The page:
COLUMN: Remembering Ted Klepac

By TOM WILLIAMS

The 1960s and early 1970s were interesting times in the Ocean City High School sports community.

Hall of Famer Dixie Howell was coaching baseball and boys basketball and later became athletics director. Fred Haack took over in baseball followed by Roland Watson, who would later make a big name for himself coaching softball. Hall of Famer Jack Boyd replaced Dixie in boys basketball; Hall of Famer Phil Birnbaum was establishing a boys tennis program; Andy Prohaska had just left the head football job, moving across the bay to coach Mainland – John Cervino and Mike Slaveski would follow him; and Hall of Famer Pat Dougherty was getting girls basketball started.

Hall of Famer Fenton Carey was still coaching swimming but he gave up the track team in 1963 after 12 seasons. He was succeeded by Ted Klepac.

Klepac, who died yesterday, promptly rolled off 10 straight winning seasons, the only OCHS boys track coach to ever do that.

Klepac with Clarence Reed and John Fitzick

His teams won three Cape-Atlantic League championships and finished second three other times. When they started the Cape May County Meet in 1972, his Raiders finished first the first two years. In fact, Klepac’s Raiders won the county meet, CAL Meet, CAL Relays and Bridgeton Relays in 1973 during a 9-2 dual meet season before he stepped down as coach.

Klepac was an athlete at Woodbury High School and Glassboro State College (now Rowan University) before coming to Ocean City. His father, Ted, was a successful track coach at Woodbury. In fact, the winner of the 3200 meter relay race at the Woodbury Relays wins the Ted Klepac Memorial Award in recognition of his father.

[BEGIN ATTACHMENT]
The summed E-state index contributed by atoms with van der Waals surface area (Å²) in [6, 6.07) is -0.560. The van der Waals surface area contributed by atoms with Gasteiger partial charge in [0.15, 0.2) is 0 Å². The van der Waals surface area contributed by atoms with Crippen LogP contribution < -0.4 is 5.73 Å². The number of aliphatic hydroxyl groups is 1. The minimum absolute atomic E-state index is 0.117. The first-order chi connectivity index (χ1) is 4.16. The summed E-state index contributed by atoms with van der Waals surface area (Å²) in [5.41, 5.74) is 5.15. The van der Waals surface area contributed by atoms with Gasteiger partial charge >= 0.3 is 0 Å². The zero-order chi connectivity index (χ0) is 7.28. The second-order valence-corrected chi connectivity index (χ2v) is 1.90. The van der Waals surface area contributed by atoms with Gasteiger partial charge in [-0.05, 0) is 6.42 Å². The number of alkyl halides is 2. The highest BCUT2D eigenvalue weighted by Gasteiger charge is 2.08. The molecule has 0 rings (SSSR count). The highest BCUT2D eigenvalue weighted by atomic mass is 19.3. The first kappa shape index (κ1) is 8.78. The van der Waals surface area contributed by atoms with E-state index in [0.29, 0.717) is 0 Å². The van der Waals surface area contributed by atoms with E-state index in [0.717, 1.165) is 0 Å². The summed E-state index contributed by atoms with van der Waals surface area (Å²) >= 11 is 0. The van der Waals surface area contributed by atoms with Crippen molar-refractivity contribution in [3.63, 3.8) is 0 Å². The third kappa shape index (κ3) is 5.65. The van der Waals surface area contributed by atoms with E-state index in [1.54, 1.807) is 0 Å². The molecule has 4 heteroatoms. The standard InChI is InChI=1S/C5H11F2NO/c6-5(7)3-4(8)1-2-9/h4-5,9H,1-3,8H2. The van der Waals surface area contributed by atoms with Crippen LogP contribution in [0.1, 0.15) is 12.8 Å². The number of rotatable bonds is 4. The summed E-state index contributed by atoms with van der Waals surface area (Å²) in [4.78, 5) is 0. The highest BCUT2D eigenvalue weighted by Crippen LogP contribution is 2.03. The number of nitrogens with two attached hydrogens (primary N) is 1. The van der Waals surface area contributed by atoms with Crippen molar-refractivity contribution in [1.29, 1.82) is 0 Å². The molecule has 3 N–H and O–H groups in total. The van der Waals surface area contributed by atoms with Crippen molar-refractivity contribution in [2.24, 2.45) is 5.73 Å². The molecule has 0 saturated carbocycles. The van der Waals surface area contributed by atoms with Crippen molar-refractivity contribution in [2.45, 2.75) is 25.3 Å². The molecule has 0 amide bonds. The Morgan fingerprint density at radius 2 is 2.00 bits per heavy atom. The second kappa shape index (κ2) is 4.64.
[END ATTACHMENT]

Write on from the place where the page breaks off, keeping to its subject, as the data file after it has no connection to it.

In fact, during his senior year at Glassboro, Klepac and Birnbaum, a freshman, played together on a doubles team that went undefeated.

Klepac was also an assistant football coach, coached the boys cross country team for a year during its formative years, was gym announcer at home basketball games and was largely responsible for the establishment of the Key Club at OCHS. He also became a track official and was a certified tennis teaching professional.

Klepac (center) brought his best friend, Wyatt, with him when he returned in 2016 to join (from left) Kevin Greene, Bill Moreland, Wayne Colman and Matt Purdue – coaches and former coaches – for the first OCHS meet on the new track

Klepac taught history at OCHS for nearly four decades. He had a quick wit and an unique sense of humor that made his classes entertaining. In fact, being around him just about anywhere was usually entertaining. He was outgoing and he seemed to know just about everybody.

Recently, after moving to Seaville, he spent a great deal of time at Dino’s Diner – so much that he sometimes seemed like a host.

Klepac, who is survived by a son, a daughter and a sister, finished his track coaching career with a 71-29 record, second only to Carey in won-lost percentage among boys track coaches at the school.

He was part of a great era in Ocean City High School sports and his personality and success as a coach added to the illustrious history of the Raiders.

Ted Klepac was 85.

2 thoughts on “COLUMN: Remembering Ted Klepac

  1. The Abram/Bratton family send there heart fill condolences to the family of Mr. Kelpac. My family and I had the upmost respect for him, he showed us much love, how to follow directions, he guided us in the right direction, to be successful in which we became. When some guidances councils tried to lead us down a demeaning life style, Mr. Kelpac was the teacher directed (me) to a higher standard, The last time We we’re together was at our 45th class reunion, I saw my dad, he was our dad, he treated as if we was his children, his child. RIP my love.❤️❤️🌹🌺🌷🌼🌻🌺🙏🏾🙏🏾❤️❤️

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